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Publication numberUS5085646 A
Publication typeGrant
Application numberUS 07/613,549
Publication dateFeb 4, 1992
Filing dateMay 2, 1988
Priority dateMay 2, 1988
Fee statusLapsed
Also published asEP0417089A1, WO1989010727A1
Publication number07613549, 613549, US 5085646 A, US 5085646A, US-A-5085646, US5085646 A, US5085646A
InventorsJan A. Svenson, Robert Axelsson
Original AssigneeSvenson Jan A, Robert Axelsson
Export CitationBiBTeX, EndNote, RefMan
External Links: USPTO, USPTO Assignment, Espacenet
Implant passageway
US 5085646 A
Abstract
Implant passageway for connection of body cavities, vessels or other organs to a device, container, pump or the like externally of the body, forming a tunnel and/or canal network inwardly of a smooth end portion for fixation and integration of the implant in the surrounding tissue.
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Claims(2)
What is claimed is:
1. Implant passageway for connection of body cavities, vessels and other organs to a device externally of the body, having a biocompatible surface and comprising a tubular element forming a through passage and peripheral grooves on the outside of the curved surface thereof inwardly of an end portion having a smooth surface, and a socket surrounding the tubular element and forming through holes in register with said grooves and together with the tubular element defining a number of passage networks with a minimum cross-sectional dimension of 30 μm for controlled growth of surrounding tissue thereinto in order to prevent epothelium from growing down around the passageway and achieve a reliable and permanent retention thereof.
2. Implant passageway as in claim 1 wherein said end portion of the element is widened in relation to the remaining portion of the element.
Description
TECHNICAL FIELD

The invention relates to an element for controlled growth of tissue into surgically intervened regions, e.g. for implant passageways, such an element being used to fix a prosthesis in the body or forming such a prosthetis itself.

BACKGROUND OF THE INVENTION

When an element is to be incorporated into a tissue or is to be implanted in such a way that it must pass through several tissues, i.e. in case of through the skin or through a mucous membrane, it is required that the element should be biocompatible, i.e. it must be accepted by the tissue, and the problem arises how to achieve a reliable retention of the element in the surrounding tissue to avoid a purely mechanical dislocation of the element. Unsatisfactory biocompatibility as well as insufficient retention leads to tissue irritation, possibly followed by tissue rupture at the element. This means formation of reactive zones of connective tissue with a more or less pronounced streak of inflammation leading to the element no longer being harmoniously incorporated in the tissue region; the element starts to wander and loses its function. Furthermore, tissue irritation at implant passageways leads to downgrowth of epithelium around the element and, as a consequence thereof, finally to rejection.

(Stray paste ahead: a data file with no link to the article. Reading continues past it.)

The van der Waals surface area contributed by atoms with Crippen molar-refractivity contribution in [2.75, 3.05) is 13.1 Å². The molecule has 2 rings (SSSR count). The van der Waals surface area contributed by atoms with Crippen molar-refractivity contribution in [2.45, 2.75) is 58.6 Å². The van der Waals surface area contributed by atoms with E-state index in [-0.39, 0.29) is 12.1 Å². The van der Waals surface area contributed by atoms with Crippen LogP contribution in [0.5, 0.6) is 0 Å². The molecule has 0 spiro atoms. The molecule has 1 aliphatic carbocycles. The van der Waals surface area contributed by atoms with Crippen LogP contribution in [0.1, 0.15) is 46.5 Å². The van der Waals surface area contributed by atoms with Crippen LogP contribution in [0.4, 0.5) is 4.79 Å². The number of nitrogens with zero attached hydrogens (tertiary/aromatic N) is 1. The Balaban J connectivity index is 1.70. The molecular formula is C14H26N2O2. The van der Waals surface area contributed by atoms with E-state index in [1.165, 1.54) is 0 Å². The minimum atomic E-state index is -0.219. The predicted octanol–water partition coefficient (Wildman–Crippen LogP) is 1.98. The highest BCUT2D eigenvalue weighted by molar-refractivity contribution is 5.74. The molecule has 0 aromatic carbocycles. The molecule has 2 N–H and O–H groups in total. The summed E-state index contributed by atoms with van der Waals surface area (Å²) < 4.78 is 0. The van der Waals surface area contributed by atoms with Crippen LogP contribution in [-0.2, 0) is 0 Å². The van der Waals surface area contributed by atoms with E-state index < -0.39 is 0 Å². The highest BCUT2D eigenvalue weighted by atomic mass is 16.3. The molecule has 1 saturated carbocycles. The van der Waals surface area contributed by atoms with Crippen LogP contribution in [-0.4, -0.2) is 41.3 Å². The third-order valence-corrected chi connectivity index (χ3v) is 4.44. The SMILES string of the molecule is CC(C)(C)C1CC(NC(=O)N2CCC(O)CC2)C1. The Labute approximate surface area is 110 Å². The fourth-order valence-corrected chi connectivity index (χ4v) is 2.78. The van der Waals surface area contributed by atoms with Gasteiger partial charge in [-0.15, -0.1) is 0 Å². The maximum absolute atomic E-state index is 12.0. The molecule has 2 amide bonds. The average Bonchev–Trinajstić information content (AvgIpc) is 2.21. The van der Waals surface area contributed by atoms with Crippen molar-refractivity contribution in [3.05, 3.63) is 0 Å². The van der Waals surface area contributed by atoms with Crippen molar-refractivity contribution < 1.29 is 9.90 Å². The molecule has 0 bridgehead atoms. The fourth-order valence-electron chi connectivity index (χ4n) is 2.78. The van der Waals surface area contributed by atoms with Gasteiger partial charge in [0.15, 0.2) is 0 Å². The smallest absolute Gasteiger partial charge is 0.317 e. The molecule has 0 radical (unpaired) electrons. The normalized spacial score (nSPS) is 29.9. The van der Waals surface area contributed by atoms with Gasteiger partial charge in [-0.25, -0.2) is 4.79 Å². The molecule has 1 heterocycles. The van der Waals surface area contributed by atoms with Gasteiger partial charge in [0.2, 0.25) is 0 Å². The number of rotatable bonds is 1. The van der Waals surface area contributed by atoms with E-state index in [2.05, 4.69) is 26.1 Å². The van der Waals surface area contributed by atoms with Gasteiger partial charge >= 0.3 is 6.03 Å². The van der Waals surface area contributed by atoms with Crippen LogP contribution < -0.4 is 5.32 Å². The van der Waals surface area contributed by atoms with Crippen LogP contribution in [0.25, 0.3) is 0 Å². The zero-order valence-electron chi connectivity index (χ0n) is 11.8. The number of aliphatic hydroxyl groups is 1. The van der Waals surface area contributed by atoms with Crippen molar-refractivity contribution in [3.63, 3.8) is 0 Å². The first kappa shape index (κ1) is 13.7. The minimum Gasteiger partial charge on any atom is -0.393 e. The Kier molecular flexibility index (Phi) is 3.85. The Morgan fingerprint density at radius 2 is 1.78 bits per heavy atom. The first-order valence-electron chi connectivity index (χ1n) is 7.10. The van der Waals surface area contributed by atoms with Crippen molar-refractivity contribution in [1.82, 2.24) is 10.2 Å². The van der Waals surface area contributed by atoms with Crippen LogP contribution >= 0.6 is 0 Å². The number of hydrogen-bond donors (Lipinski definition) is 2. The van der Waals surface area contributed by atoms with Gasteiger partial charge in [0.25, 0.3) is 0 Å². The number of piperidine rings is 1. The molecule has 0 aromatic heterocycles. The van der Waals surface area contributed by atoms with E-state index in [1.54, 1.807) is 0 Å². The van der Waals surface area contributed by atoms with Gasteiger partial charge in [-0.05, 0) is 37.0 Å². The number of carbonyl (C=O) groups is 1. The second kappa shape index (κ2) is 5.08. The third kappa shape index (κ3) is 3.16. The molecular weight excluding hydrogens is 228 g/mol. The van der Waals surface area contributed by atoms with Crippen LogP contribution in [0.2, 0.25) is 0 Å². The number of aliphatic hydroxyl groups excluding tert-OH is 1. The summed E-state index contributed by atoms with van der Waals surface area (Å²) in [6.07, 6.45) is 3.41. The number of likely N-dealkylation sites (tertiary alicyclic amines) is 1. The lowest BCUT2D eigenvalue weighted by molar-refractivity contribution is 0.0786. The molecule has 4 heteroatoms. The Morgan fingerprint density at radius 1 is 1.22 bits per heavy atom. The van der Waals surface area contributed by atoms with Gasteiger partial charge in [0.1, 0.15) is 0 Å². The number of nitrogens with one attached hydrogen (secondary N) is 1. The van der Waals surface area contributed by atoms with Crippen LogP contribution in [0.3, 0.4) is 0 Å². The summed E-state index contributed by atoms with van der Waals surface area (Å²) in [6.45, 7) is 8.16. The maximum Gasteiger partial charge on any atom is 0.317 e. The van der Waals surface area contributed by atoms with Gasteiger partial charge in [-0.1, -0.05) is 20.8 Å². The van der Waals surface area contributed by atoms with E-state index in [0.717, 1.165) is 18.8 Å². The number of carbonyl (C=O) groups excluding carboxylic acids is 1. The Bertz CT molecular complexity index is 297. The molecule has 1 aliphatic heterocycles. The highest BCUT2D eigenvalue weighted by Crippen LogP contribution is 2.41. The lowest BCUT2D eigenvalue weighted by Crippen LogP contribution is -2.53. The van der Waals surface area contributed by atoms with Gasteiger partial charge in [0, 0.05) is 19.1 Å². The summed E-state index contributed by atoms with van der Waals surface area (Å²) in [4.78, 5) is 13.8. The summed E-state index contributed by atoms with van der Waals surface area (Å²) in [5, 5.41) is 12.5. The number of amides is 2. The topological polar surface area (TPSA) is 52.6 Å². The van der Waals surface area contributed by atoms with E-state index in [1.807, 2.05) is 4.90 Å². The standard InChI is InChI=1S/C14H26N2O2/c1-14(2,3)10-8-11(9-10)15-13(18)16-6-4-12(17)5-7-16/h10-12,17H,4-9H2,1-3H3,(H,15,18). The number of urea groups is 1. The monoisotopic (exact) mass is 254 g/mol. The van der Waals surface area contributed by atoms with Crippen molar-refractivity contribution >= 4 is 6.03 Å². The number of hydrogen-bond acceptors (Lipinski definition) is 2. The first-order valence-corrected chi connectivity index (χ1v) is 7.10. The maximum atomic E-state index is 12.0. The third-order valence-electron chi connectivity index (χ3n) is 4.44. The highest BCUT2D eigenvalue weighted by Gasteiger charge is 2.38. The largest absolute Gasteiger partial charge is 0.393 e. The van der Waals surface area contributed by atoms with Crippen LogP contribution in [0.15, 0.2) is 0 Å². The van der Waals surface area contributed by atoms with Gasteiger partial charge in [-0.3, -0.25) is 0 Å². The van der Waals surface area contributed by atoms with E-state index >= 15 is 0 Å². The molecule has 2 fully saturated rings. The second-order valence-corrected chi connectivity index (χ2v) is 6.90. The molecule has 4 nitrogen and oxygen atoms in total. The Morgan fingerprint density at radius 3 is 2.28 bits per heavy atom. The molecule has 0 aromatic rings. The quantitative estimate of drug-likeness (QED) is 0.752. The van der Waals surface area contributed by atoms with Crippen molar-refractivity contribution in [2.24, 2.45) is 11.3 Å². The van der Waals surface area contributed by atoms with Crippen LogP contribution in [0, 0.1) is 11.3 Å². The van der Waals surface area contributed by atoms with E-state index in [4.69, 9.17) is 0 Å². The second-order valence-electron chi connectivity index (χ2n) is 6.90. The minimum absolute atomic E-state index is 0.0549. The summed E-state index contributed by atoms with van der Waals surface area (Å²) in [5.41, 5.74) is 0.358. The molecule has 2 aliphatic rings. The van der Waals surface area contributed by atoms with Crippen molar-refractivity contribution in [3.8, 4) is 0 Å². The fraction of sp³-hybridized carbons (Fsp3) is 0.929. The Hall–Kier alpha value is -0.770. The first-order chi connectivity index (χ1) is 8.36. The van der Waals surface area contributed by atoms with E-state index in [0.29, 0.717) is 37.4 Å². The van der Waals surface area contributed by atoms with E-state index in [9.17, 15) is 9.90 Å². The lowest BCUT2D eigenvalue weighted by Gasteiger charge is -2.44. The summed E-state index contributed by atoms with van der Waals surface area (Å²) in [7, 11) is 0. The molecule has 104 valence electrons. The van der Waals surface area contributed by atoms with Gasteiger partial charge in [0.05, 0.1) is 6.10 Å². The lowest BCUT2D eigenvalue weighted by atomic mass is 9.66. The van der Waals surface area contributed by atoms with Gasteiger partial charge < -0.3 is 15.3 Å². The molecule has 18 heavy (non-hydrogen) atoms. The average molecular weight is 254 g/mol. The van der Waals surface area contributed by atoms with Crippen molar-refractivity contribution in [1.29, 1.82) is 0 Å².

In order to solve these problems, the element according to the invention has obtained the characteristics of the claims.

BRIEF DESCRIPTION OF THE DRAWINGS

For explanation of the invention in more detail reference is made to the accompanying drawings, wherein

FIG. 1 shows a cylindrical implant element having peripheral grooves and a central passage,

FIG. 2 illustrates an outer socket having through holes of the same levels as the grooves of the cylinder of FIG. 1,

FIG. 3 shows the cylinder and tee socket pressed together to form a unit providing a tunnel and/or canal network within the periphery of the implant element, and

FIG. 4 is an illustration similar to FIG. 3 but with a diametrically wider flange on the upper end portion of the cylinder.

DETAILED DESCRIPTION

In the illustrated embodiment, the element 10 is tubular and can comprise e.g. an implanted conduit for peritoneal dialysis (abdominal dialysis). The conduit can be rigid or flexible. It forms a number of tunnel and/or canal networks 11, which are separated from the passage 12 through the element by a solid wall 13 and from the exterior surface of the element by an ingrowth zone 14, the openings of which are indicated at 15 and form circular apertures. The connective tissue, which is indicated at 16, grows into the tunnel and/or canal network 11, matures and attains a structural organization resulting in the epithelium 17 being prevented from growing down along the surface of the element and infiltrating the layer of connective tissue next to the element to enclose eventually the element 10, which leads to rejection of the element. The tissue ingrowth into the tunnel and/or canal network 11 should be such that the connective tissue inside the tunnel and/or canal network 11 becomes complete and attains full maturity, i.e. the tunnel and/or canal network 11 should be sufficiently large to allow the connective tissue cells as well as the blood-vessels necessary for the maintenance of the connective tissue to grow thereinto, thus creating conditions for the generation of connective tissue fibres and matrix by the connective tissue cells and for the maturation of the components of the connective tissue and normal renewal thereof, requiring that no part of the tunnel and/or canal network 11 should have a diameter less than 30 μm.